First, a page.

10 (okay, 11) for the new millennium**

OK, first there’s this:

1)   Helen DeWitt, The Last Samurai (2000)
2)   Kelly Link, Stranger Things Happen: Stories (2001)
3)   Andrea Lee, Interesting Women: Stories (2002)
4)   Marilynne Robinson, Gilead (2004)
5)   Poppy Z. Brite, Liquor (2004)
6)   Karen Joy Fowler, The Jane Austen Book Club (2004)
7)   Sigrid Nunez, The Last of Her Kind (2005)
8)   Lydia Davis, Varieties of Disturbance: Stories (2007)
9)   Toni Morrison, A Mercy (2008)
10) Karen Tei Yamashita, I, Hotel (2010)
11)  Susan Straight, Between Heaven and Here*** (2012)

Every now and then, because I read contemporary American fiction, I have to suffer through complaints that it just isn’t that good, usually from people who should know better. Lit scholars, well-read friends, and culture hounds all yearn for the Olden Days when American literature Stood For Something, or wasn’t so “hard to read,” or “so concerned with minutiae and ticky-tack things that don’t matter in the end.” I know at least two twentysomethings who more-or-less refuse to read anything written after the year they were born. Lots more—twentysomethings and older—stick to the classics. Some break out in hives at the mention of Jonathan Franzen or Dave Eggers, as if those guys have Ebola and as if that’s all there is, anyway.

All of which got me thinking: Why are people so afraid of what’s in their own backyards?

Well, maybe that’s the problem—it’s their own backyard. An example: We can love and lionize Zadie Smith’s White Teeth (2000)—a mercilessly funny riff on modern life, race, ethnicity, and men/women relations—precisely because it’s in England. It’s not lacerating us, directly, even if most of it does have direct parallels with us, and uses for us, too. White Teeth doesn’t make us confront ourselves, exactly, or the “others” in our midst. It’s awesome and satirical and painful but it’s separated from us by the Atlantic Ocean. At least, that’s what we’d like to believe.

Or, maybe, it’s just people don’t actually know the range nor scope of what’s in their backyards. So, I made a little list—in order of first publication—of what I think is among the best American fiction published since 2000. That is what’s above.

Now, that’s a pretty wide range of genres, writing styles, perspectives, and themes. It’s a mix of short story collections and novels. I intentionally left out poetry, drama, and comics—all of which are in fine shape, too, thankyouverymuch—though Natasha Trethewey’s Native Guard (2006) and Domestic Work (2000) are essential poetry volumes. There’s a whole lot about race, from white and nonwhite writers alike, because America is a whole lot about race. But race is hardly all there is here.

To wit: There’s high experimentalism (Varieties of Disturbance), complete with shifting points-of-view and large chunks in untranslated Greek and Japanese (The Last Samurai). There are fractured fairy tales and terrifying reimagined myths as feminist folktales (Stranger Things Happen). There are elegant, smooth textures that get undercut by a persistent shard of jagged glass (Interesting Women). There’s straightforward realism (Gilead), slightly cracked and cagey realism (A Mercy; Between Heaven and Here), and slapstick revolutionary comedy that’s also realism (I, Hotel). There’s sweeping American history and broad political movements (The Last of Her Kind). There’s even a romantic novel written in the first-person plural (The Jane Austen Book Club), and another romance—this time comic and pulpy, with gay men and great food (Liquor).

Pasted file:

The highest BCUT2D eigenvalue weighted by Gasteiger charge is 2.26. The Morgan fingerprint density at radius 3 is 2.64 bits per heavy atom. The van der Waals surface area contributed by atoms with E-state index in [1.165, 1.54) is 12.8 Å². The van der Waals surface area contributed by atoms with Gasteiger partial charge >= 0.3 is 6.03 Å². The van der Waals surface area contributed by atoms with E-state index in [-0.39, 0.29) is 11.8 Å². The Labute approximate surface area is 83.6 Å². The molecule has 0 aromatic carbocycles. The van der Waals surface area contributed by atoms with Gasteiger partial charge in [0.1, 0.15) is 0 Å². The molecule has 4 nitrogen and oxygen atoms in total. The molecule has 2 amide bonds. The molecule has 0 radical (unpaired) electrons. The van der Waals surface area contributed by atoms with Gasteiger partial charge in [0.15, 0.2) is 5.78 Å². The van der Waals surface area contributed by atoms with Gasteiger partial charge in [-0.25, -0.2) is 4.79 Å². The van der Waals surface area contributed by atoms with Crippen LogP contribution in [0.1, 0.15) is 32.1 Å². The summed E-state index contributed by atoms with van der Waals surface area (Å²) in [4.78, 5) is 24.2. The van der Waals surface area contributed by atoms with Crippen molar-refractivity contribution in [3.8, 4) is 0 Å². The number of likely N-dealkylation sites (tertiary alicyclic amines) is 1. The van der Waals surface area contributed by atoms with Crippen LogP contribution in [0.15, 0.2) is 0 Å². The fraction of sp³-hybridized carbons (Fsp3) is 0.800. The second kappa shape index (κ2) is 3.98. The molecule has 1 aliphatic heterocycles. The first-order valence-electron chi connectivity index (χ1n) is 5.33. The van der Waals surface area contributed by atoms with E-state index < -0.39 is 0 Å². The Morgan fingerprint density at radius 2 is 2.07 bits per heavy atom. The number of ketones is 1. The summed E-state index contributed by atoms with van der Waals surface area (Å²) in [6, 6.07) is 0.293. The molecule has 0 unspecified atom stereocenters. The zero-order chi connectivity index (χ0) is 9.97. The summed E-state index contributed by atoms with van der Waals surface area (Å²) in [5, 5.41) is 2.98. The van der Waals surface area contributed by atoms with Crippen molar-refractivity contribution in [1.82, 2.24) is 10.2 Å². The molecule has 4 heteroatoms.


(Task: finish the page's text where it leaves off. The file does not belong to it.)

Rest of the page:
All of which is to say that contemporary American fiction is vibrant, rich, varied, juicy, and absolutely vital. This list gears obviously toward my tastes. It’s not a final say, it’s not even a “best of,” but rather a starter course that offers a sense of the breadth and depth of today’s literature from the U.S.A.

Look, if you don’t like at least two of these books, I agree that you probably won’t like contemporary American fiction. That’s fine, I suppose. Just recognize that the problem isn’t American literature—it’s you.

** Or, “How I learned to stop worrying and love new American fiction”
*** Because “top 10” lists are arbitrary

About Walter Biggins

Walter Biggins is a writer based in Atlanta, GA. He is the co-author (with Daniel Couch) of Bob Mould's Workbook (Bloomsbury, 2017). His work has been published in The Quarterly Conversation, RogerEbert.com, Bookslut (RIP), The Comics Journal, The Baseball Chronicle, and other periodicals. Twitter: @walter_biggins.
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3 Responses to 10 (okay, 11) for the new millennium**

  1. Andrew Hidas says:

    Walter, having read but one from your list here—”Gilead”—which I found enchanting and profound and a fine candidate for the “If you could have only one book on a desert island” test, I am halfway to your minimum to prove I’m not the problem regarding my relationship to contemporary American fiction. So in order to increase my chances for completing the deal, which of the other 10 on your list would, in your estimation, a person enraptured with “Gilead” also find simpatico? Maybe the Morrison? Fowler?
    And Happy New Year!

    • Andrew, good to hear from you, as always. Robinson is a marvel, and anything else she’s published would be grand, especially her newly published LILA. As for my rinky-dink list, try Straight. BETWEEN HEAVEN AND HERE is more formally difficult than GILEAD–it shifts perspectives and timelines a lot–but it’s deeply rewarding & emotionally honest if you stick with it. Straight’s novel, as with Robinson’s, is part of a loose trilogy, so there’s more of Straight’s Rio Seca community to find if you like this one.

  2. Yes, Yes, Yes! , Eleven times, yes! Happy New Year, Walter Biggins!

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